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We also visited the special needs class which currently had four students and others who were integrated into the regular classroom. Mrs. Munyi, the special class teacher, had several former students who were now at a technical school learning trades.

There was a strong belief that all students could learn to some extent and be of value to their community.  An example given was one student who was unable to learn to read but still was able to gather leaves for the goats.

To read more about Safe Inclusive Schools, visit our Farmers Helping Farmers website!

http://www.farmershelpingfarmers.ca/projects/safe-inclusive-schools-project/

 

Sharing the joy

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Krystal with a group of upper year girls on her last day. They were sad to hear she was leaving but glad they got to spend the past few weeks together.

March 15, 2019

By Krystal Woodside
Where has the time gone? Today marked the end of my teaching time at Rugetene primary school. I have been so lucky to have been given the opportunity to work with so many incredible people these past few weeks. The students have been better than I could have ever imagined. Their genuine curiosity and willingness to learn has made my job so much easier. I hope that I have been able to make a fraction of the impact on everyone here as they have made on me.

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Krystal with her cooperating teacher Lucy who she says has been like a mother to her while at the school
The week has been a busy one with many highlights so I apologize in advance if this blog is a little longer but I think the read will be worth it. On Tuesday much to my excitement I was given a Kenyan name from my fellow teachers here at Rugetene. The name is Kagwiri and from what I was told it means Joy or the one who is always happy. I am so honoured to have been accepted into my community this way and I am proud that this trait is how they view me. There is much to be happy about when I am in this incredible country surrounded by some amazing people. This event may seem small to these teachers but to me it really does mean the world.

This week I also had the opportunity to serve lunch to the students. I have worked as a server in Canada so it was easy to get back into the swing of things. Like many of the schools here in Kenya, Rugatene has a food program so students are fed everyday at 11:00 break and also at lunch. The meal I was serving was rice and beef which is almost everyone’s favourite. The ladies in the kitchen were fast and efficient and the students all waited patiently. I had a lot of fun and I think the students were happy to see me there too. I appreciate how when I am at the school I have opportunities to invest myself in more than just teaching.

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The kitchen staff and Krystal preparing lunch

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Krystal serving the rice and beef to a couple of students
Another day this week I had the opportunity to spend time outside playing with the students. This is something I have done so many times and will always cherish these memories. On this particular day the students were skipping rope using a vine they had found. After some coaxing on their part they were able to convince me and Hailey to try jumping. I was no where near as good as them at it but it was still a lot of fun. We took turns jumping and turning the rope and there were smiles all around. I think this will be what I will miss the most from my time at the school. Just playing and laughing with the students. This is where I really get to know the students and I feel as though they get a better sense of me.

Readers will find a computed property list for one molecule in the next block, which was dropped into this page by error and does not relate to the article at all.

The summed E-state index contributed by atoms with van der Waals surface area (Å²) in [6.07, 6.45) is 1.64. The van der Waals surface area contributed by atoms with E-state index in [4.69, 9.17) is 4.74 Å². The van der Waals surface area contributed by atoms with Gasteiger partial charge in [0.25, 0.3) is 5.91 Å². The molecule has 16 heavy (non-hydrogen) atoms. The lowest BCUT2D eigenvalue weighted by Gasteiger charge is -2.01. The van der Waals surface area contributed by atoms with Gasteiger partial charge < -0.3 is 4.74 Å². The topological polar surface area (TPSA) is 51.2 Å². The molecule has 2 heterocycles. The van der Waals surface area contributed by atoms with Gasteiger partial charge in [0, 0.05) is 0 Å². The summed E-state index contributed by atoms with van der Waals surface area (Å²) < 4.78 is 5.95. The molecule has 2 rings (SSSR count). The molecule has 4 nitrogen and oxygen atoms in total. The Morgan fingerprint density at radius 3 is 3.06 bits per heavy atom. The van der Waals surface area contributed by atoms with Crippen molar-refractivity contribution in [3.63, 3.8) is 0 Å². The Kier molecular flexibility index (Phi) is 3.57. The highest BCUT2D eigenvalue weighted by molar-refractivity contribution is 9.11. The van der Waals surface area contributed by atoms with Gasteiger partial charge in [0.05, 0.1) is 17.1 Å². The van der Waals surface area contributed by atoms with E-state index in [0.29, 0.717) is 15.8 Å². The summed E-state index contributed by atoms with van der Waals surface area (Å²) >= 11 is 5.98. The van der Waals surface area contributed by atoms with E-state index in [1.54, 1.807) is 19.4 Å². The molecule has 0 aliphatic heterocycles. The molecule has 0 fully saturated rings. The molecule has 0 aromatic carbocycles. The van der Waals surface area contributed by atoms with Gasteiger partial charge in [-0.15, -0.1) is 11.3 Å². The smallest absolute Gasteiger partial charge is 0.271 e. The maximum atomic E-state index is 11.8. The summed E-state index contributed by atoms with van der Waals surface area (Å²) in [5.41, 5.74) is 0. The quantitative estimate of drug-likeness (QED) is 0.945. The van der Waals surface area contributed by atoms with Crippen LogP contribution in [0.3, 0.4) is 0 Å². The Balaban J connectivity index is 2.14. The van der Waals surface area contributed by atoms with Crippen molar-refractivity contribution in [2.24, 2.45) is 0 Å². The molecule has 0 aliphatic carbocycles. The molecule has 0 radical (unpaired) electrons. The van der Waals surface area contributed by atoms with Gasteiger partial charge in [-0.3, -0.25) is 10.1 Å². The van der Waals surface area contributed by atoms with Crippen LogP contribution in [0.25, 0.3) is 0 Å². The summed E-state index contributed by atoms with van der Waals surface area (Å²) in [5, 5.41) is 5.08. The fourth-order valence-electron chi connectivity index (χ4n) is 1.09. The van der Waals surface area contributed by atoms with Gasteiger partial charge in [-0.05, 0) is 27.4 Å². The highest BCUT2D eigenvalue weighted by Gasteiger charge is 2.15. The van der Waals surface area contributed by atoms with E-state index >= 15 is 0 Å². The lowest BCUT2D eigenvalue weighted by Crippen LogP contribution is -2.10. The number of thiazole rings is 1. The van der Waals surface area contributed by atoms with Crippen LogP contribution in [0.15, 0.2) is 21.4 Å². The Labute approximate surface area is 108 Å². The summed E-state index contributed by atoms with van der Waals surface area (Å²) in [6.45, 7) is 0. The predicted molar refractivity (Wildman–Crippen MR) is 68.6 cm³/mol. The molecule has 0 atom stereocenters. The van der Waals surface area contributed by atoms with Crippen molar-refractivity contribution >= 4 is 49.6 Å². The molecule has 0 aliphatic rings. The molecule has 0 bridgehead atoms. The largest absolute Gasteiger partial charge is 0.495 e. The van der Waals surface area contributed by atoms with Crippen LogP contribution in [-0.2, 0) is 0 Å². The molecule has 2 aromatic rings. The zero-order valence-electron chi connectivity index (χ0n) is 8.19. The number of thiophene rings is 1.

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 One of the students jumping rope while Krystal turned it for them. The rest of the students were looking on while enjoying their porridge.
We finished the week off with the zones for athletics. This meant that 8 primary schools from the area came together to compete in many events. The event was held at Michogomone primary school which gave me a chance to visit Brent and Maude at the secondary school. It was wonderful to meet the people there and get a better sense of what the others have been doing for the past few weeks. After visiting the secondary school we went down to the primary school field to watch the athletics. If you remember my post from a few weeks ago my students had been hard at work practising for the competition. Although only some of the students compete every student comes to cheer so there were students everywhere. Rugetene did well, especially some of the girls in the running events and we took home many metals. More importantly the kids had fun competing and also talking to the students from other schools.

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One of the senior boys from Rugetene participating in shot put
Because the schools are so close many of the students have friends and family attending the other schools. This means it was a chance for everyone to catch up and spend the day together. I was also able to meet lots of new people. My students were very excited for me to meet their friends and I think those other students were also excited to meet me. As always there were lots of hand shakes, high fives, and first bumps. I spoke to lots of teachers from other schools as well. It was nice to hear more about the other schools in the area and their perspective on education. I also had the chance to tell them a bit about Canada and how our education works.

Finishing at Rugetene has been bittersweet. Although I am sad to leave I am also looking forward to what is ahead. Our plans for next week include attending the workshop run by Farmers Helping Farmers surrounding safe and inclusive schools, working on the days for girls project which provides reusable menstruation products, and also attending the event to distribute the mosquito nets to the students of Rugetene. I know it will be a jam packed week and I can’t wait to share some of my experiences with you all in my next blog post!